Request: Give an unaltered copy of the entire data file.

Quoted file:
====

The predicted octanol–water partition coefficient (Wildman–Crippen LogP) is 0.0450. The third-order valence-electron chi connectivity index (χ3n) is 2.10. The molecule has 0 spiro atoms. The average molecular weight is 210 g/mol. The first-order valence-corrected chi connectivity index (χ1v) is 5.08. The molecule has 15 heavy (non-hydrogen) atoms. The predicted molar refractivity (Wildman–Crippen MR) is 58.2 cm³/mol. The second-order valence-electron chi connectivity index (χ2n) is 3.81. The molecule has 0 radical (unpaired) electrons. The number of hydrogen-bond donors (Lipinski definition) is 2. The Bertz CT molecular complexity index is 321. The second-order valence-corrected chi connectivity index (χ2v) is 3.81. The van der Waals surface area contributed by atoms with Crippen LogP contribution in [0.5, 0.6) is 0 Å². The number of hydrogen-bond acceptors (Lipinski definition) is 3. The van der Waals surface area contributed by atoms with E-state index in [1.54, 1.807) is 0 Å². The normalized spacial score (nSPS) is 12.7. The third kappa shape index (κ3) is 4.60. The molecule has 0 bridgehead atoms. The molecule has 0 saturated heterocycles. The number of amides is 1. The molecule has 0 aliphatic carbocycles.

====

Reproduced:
The predicted octanol–water partition coefficient (Wildman–Crippen LogP) is 0.0450. The third-order valence-electron chi connectivity index (χ3n) is 2.10. The molecule has 0 spiro atoms. The average molecular weight is 210 g/mol. The first-order valence-corrected chi connectivity index (χ1v) is 5.08. The molecule has 15 heavy (non-hydrogen) atoms. The predicted molar refractivity (Wildman–Crippen MR) is 58.2 cm³/mol. The second-order valence-electron chi connectivity index (χ2n) is 3.81. The molecule has 0 radical (unpaired) electrons. The number of hydrogen-bond donors (Lipinski definition) is 2. The Bertz CT molecular complexity index is 321. The second-order valence-corrected chi connectivity index (χ2v) is 3.81. The van der Waals surface area contributed by atoms with Crippen LogP contribution in [0.5, 0.6) is 0 Å². The number of hydrogen-bond acceptors (Lipinski definition) is 3. The van der Waals surface area contributed by atoms with E-state index in [1.54, 1.807) is 0 Å². The normalized spacial score (nSPS) is 12.7. The third kappa shape index (κ3) is 4.60. The molecule has 0 bridgehead atoms. The molecule has 0 saturated heterocycles. The number of amides is 1. The molecule has 0 aliphatic carbocycles.